Blake, who also testified at the hearing, disputes the officers' version of events. Blake testified that just prior to the officers "pounding" on his door, he heard their voices outside his apartment through a window. He states that the officers said the equivalent of, "we know you're up there, " and if he didn't open they would get a key to his apartment. They then started "pounding" on his door and yelled, "Blake, we know you're in there. Open up." Blake then testified that when he opened the door, the officers entered the apartment without his permission, grabbed him by the arm, and dragged him upstairs. Blake states that after he was forcefully taken to the second floor, one of the officers sat him down by the window while the other officers entered the bedroom where Berrington was sitting. Based upon Blake's reported lack of consent to the officers entering the apartment, Berrington moves to suppress all evidence obtained following their entry as "fruit of the poisonous tree" in violation of the Fourth Amendment to the United States Constitution. Wong Sun v. United States, 371 U.S. 471, 488 (1963).


         The Fourth Amendment protects "against unreasonable searches and seizures." U.S. Const, amend. IV. The search of a person's home is presumptively unreasonable in the absence of a warrant. Kentucky v. King, 563 U.S. 452, 459 (2011) (citations omitted). Specifically, as is here, "[a]n arrest warrant does not carry with it the authority to enter the homes of third persons." United States v. Harper, 928 F.2d 894, 896 (9th Cir. 1991), overruled on other grounds by United States v. King, 687 F.3d 1189 (9th Cir. 2012) (citing Steagald v. United States, 451 U.S. 204 (1981)). Rather, "[b]efore law enforcement officers may conduct a warrantless probation search, ... they must also have probable cause to believe that the probationer actually lives at the residence searched." United States, v. Mayer, 560 F.3d 948, 957 (9th Cir. 2009). However, a warrantless search is reasonable when a resident of a house or apartment voluntarily consents to a search. United States v. Enslin, 327 F.3d 788, 793 (9th Cir. 2003) ("Consent to search is a well-established exception to the Fourth Amendment's prohibition of warrantless searches of homes."). It is the Government's burden to show consent. Enslin, 327 F.3d at 793.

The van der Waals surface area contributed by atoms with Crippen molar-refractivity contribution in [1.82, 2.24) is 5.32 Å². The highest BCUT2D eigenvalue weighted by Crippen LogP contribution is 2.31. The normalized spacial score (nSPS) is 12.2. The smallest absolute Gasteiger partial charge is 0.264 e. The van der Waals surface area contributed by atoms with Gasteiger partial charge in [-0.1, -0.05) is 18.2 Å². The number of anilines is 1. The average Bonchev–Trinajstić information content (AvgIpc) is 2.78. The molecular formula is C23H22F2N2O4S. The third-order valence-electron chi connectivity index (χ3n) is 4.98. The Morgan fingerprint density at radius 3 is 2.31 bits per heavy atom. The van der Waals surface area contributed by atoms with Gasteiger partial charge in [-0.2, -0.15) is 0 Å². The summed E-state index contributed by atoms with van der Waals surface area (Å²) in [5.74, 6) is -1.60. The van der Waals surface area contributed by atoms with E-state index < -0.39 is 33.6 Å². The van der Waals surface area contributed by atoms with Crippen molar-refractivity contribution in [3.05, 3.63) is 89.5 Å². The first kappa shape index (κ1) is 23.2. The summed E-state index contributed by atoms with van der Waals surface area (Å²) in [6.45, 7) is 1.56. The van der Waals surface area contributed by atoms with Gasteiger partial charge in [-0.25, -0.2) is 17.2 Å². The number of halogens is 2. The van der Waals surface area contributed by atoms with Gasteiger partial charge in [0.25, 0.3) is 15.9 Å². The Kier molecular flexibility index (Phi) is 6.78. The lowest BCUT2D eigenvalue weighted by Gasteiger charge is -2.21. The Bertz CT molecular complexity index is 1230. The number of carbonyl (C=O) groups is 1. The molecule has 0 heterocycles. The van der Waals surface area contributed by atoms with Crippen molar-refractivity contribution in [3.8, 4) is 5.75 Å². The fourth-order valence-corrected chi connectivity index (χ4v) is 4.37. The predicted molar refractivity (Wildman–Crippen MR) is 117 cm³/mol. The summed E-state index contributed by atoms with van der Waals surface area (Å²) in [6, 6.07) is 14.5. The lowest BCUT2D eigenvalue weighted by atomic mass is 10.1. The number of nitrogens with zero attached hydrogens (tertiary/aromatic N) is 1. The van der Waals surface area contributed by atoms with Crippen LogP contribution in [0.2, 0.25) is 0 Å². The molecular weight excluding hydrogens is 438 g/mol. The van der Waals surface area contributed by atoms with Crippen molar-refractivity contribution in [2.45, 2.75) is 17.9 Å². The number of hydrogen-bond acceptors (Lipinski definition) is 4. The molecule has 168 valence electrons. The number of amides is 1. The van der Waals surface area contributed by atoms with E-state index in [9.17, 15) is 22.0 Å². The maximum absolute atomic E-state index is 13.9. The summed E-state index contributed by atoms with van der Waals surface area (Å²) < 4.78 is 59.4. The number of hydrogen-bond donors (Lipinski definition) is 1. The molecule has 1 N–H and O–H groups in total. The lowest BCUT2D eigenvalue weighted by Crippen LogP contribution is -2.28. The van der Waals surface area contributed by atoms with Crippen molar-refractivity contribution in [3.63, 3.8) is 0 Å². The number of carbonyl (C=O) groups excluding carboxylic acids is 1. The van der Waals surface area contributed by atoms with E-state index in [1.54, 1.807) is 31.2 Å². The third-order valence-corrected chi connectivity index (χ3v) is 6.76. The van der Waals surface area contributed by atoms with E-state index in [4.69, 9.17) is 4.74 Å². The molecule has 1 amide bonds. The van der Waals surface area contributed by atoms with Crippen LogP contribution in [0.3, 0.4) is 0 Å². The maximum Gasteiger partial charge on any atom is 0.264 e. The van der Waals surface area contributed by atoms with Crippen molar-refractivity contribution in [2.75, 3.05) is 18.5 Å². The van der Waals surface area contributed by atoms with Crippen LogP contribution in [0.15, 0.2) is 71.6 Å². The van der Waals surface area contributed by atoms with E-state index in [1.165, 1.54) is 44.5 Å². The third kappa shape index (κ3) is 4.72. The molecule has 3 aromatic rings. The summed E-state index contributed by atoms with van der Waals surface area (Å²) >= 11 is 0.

Berrington contends that the evidence obtained following the search must be suppressed because law enforcement lacked the authority to conduct a warrarantless search of Blake's apartment based on Berrington's probationary status. Specifically, Berrington argues that: (1) law enforcement lacked probable cause that the apartment was Berrington's residence; and (2) Blake did not consent to the officers entering and searching his apartment. The Court agrees with Berrington's first argument, but disagrees with the second.

         First, from the testimony produced at the hearing it is clear that Berrington was not a resident of the apartment at 1612 Silver Bow Homes and, instead, was merely an invited guest. This fact has not been disputed by the Government.[5]

         Instead, the Court finds that Berrington's Fourth Amendment rights were not violated because the Government has satisfied its burden that Blake, the resident of the apartment, consented to the officers entering his residence to look for Berrington. The Court acknowledges that Blake steadfastly disputes the testimony of the four law enforcement officers who testified that he gave them permission to enter the apartment. However, based upon his demeanor and manner of testimony, the Court finds that Blake's version of events was not credible and places little weight on his testimony. The Court bases this conclusion on multiple grounds.

         First, the Court found Blake's testimony to be confusing and erratic. For one, Blake testified that the officers discussed getting a key to let themselves into the apartment. However, this does not make logical sense because Blake immediately answered the door after the officers knocked and, therefore, no key was needed. Further, Blake testified that the officers could not have obtained a key at that time which adds to the Court's confusion. Second, his testimony adds critical and self-serving details that were lacking from a declaration filed by the defense's investigator. This declaration, derived from the investigator's discussion with Blake, makes no mention of the officer's reported menacing conversation outside his apartment or the reported force used by the officers as they ascended the apartment's staircase. (See Doc. 15.) The Court ...